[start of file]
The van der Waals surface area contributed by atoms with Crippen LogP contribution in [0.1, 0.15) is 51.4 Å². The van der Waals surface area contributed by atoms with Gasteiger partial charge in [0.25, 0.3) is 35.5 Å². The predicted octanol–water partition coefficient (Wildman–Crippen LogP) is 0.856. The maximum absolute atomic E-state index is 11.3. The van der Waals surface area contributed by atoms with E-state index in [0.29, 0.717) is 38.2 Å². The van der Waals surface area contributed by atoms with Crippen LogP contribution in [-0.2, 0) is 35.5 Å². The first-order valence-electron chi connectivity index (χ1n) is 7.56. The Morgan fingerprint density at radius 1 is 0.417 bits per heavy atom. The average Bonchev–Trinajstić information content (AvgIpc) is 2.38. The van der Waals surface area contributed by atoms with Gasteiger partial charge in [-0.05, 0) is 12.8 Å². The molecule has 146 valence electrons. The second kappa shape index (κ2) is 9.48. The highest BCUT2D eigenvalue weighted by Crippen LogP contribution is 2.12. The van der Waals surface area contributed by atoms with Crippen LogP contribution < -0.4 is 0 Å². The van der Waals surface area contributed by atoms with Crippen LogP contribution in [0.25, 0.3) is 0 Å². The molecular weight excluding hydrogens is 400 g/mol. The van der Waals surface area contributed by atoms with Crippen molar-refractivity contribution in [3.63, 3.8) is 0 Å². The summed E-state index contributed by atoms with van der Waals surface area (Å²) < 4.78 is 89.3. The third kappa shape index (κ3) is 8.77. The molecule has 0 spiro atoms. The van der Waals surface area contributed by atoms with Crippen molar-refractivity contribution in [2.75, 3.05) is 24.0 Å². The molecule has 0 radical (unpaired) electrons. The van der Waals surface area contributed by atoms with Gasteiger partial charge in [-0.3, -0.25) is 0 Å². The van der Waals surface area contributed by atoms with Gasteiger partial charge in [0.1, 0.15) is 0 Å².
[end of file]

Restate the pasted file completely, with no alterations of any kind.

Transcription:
The van der Waals surface area contributed by atoms with Crippen LogP contribution in [0.1, 0.15) is 51.4 Å². The van der Waals surface area contributed by atoms with Gasteiger partial charge in [0.25, 0.3) is 35.5 Å². The predicted octanol–water partition coefficient (Wildman–Crippen LogP) is 0.856. The maximum absolute atomic E-state index is 11.3. The van der Waals surface area contributed by atoms with E-state index in [0.29, 0.717) is 38.2 Å². The van der Waals surface area contributed by atoms with Crippen LogP contribution in [-0.2, 0) is 35.5 Å². The first-order valence-electron chi connectivity index (χ1n) is 7.56. The Morgan fingerprint density at radius 1 is 0.417 bits per heavy atom. The average Bonchev–Trinajstić information content (AvgIpc) is 2.38. The van der Waals surface area contributed by atoms with Gasteiger partial charge in [-0.05, 0) is 12.8 Å². The molecule has 146 valence electrons. The second kappa shape index (κ2) is 9.48. The highest BCUT2D eigenvalue weighted by Crippen LogP contribution is 2.12. The van der Waals surface area contributed by atoms with Crippen LogP contribution < -0.4 is 0 Å². The van der Waals surface area contributed by atoms with Crippen LogP contribution in [0.25, 0.3) is 0 Å². The molecular weight excluding hydrogens is 400 g/mol. The van der Waals surface area contributed by atoms with Crippen molar-refractivity contribution in [3.63, 3.8) is 0 Å². The summed E-state index contributed by atoms with van der Waals surface area (Å²) < 4.78 is 89.3. The third kappa shape index (κ3) is 8.77. The molecule has 0 spiro atoms. The van der Waals surface area contributed by atoms with Crippen molar-refractivity contribution in [2.75, 3.05) is 24.0 Å². The molecule has 0 radical (unpaired) electrons. The van der Waals surface area contributed by atoms with Gasteiger partial charge in [-0.3, -0.25) is 0 Å². The van der Waals surface area contributed by atoms with Gasteiger partial charge in [0.1, 0.15) is 0 Å².